Lobby stairs to waiting room and concourses, Chicago & North Western Railway, Chicago, Illinois, ca. 1912

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    Chicago and North Western Terminal opened in 1911. The new station on West Madison Street was enormous and expertly designed. The headhouse occupied a full city block, with the approach tracks and train sheds spanning an additional two blocks to the north. Though hemmed in on all sides by dense urban development, the entire complex nonetheless covered thirty-eight acres in total. From the beginning, the station was designed to handle 250,000 passengers and 500 trains per day, though its actual usage, even during World War II, never approached these numbers.

    Today the station is the Metra Ogilvie Transportation Center.

    Taken from the Detroit Publishing Co. Collection at the U.S. Library of Congress.
    More Detroit Publishing Co. black & white photographs
    [PD] This picture is in the public domain.

    ggaabboo, Ks of W, opacity, and 6 other people added this photo to their favorites.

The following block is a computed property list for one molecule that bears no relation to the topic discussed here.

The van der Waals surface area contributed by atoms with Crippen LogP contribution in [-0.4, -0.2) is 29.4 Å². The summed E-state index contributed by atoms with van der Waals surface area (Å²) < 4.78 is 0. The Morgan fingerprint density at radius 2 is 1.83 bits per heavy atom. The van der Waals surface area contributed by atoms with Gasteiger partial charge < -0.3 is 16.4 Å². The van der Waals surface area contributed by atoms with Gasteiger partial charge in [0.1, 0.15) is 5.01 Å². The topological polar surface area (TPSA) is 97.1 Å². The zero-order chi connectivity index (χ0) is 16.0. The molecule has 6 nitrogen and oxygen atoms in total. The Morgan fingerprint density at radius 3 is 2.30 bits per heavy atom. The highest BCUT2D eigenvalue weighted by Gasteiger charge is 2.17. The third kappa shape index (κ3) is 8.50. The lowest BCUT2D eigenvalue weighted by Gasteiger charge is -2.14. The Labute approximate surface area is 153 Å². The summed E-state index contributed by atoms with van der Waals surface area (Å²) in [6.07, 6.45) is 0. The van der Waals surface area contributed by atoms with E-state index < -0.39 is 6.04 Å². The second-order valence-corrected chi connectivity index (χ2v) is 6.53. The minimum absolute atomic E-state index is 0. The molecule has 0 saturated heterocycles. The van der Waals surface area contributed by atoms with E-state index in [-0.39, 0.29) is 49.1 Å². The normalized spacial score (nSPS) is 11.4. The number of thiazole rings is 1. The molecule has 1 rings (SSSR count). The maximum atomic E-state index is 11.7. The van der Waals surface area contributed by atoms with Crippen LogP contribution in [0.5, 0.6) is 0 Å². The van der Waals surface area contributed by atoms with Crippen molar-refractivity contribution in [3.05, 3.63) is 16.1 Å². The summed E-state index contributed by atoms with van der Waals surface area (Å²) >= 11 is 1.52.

1. trialsanderrors 77 months ago | reply

      the ceiling looks like basket weaving...

    2. Alessandra Carreño 77 months ago | reply

      yeah, it does! nice!! good eye.

    3. Chicago Love 77 months ago | reply

      this is grand

    4. Senor Roboto 76 months ago | reply

      The ceiling is a technique called "Guastavino tiling". The barrel vault of the main waiting room was done in the same technique.

      en.wikipedia.org/wiki/Guastavino_tile

    5. trialsanderrors 76 months ago | reply

      Thanks for the very informative link. Too sad this technique has fallen out of fashion.

    6. maisa_nyc 76 months ago | reply

      Hi, I'm an admin for a group called B&W Chicago, and we'd love to have this added to the group!

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